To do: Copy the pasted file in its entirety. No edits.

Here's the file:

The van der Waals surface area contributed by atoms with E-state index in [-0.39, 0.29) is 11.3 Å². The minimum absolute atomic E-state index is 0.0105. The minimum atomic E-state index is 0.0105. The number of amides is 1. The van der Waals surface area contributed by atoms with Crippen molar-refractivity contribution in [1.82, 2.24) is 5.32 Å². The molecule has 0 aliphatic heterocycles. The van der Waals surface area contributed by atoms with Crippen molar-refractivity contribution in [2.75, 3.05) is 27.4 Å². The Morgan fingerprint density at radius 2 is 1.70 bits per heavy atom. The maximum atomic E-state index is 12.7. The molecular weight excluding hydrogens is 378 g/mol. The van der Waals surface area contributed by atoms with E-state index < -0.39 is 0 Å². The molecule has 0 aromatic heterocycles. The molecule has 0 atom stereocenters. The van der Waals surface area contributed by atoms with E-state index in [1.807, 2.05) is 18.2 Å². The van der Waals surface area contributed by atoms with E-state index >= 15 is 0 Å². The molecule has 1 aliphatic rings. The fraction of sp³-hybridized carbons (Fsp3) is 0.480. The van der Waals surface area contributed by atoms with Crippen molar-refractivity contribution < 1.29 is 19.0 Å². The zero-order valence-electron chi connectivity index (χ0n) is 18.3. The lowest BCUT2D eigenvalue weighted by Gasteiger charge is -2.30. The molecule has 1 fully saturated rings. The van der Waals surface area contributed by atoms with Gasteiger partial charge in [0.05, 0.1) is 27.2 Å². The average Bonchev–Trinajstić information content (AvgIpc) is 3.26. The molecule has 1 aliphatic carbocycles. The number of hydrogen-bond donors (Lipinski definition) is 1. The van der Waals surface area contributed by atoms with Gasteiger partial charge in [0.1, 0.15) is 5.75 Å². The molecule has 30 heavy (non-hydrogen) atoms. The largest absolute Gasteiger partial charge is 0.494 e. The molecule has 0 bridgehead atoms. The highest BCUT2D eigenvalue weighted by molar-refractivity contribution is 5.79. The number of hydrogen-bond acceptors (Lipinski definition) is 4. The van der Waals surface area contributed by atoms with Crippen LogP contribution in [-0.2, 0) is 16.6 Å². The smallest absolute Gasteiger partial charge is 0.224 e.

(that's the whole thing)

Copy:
The van der Waals surface area contributed by atoms with E-state index in [-0.39, 0.29) is 11.3 Å². The minimum absolute atomic E-state index is 0.0105. The minimum atomic E-state index is 0.0105. The number of amides is 1. The van der Waals surface area contributed by atoms with Crippen molar-refractivity contribution in [1.82, 2.24) is 5.32 Å². The molecule has 0 aliphatic heterocycles. The van der Waals surface area contributed by atoms with Crippen molar-refractivity contribution in [2.75, 3.05) is 27.4 Å². The Morgan fingerprint density at radius 2 is 1.70 bits per heavy atom. The maximum atomic E-state index is 12.7. The molecular weight excluding hydrogens is 378 g/mol. The van der Waals surface area contributed by atoms with E-state index < -0.39 is 0 Å². The molecule has 0 aromatic heterocycles. The molecule has 0 atom stereocenters. The van der Waals surface area contributed by atoms with E-state index in [1.807, 2.05) is 18.2 Å². The van der Waals surface area contributed by atoms with E-state index >= 15 is 0 Å². The molecule has 1 aliphatic rings. The fraction of sp³-hybridized carbons (Fsp3) is 0.480. The van der Waals surface area contributed by atoms with Crippen molar-refractivity contribution < 1.29 is 19.0 Å². The zero-order valence-electron chi connectivity index (χ0n) is 18.3. The lowest BCUT2D eigenvalue weighted by Gasteiger charge is -2.30. The molecule has 1 fully saturated rings. The van der Waals surface area contributed by atoms with Gasteiger partial charge in [0.05, 0.1) is 27.2 Å². The average Bonchev–Trinajstić information content (AvgIpc) is 3.26. The molecule has 1 aliphatic carbocycles. The number of hydrogen-bond donors (Lipinski definition) is 1. The van der Waals surface area contributed by atoms with Gasteiger partial charge in [0.1, 0.15) is 5.75 Å². The molecule has 30 heavy (non-hydrogen) atoms. The largest absolute Gasteiger partial charge is 0.494 e. The molecule has 0 bridgehead atoms. The highest BCUT2D eigenvalue weighted by molar-refractivity contribution is 5.79. The number of hydrogen-bond acceptors (Lipinski definition) is 4. The van der Waals surface area contributed by atoms with Crippen LogP contribution in [-0.2, 0) is 16.6 Å². The smallest absolute Gasteiger partial charge is 0.224 e.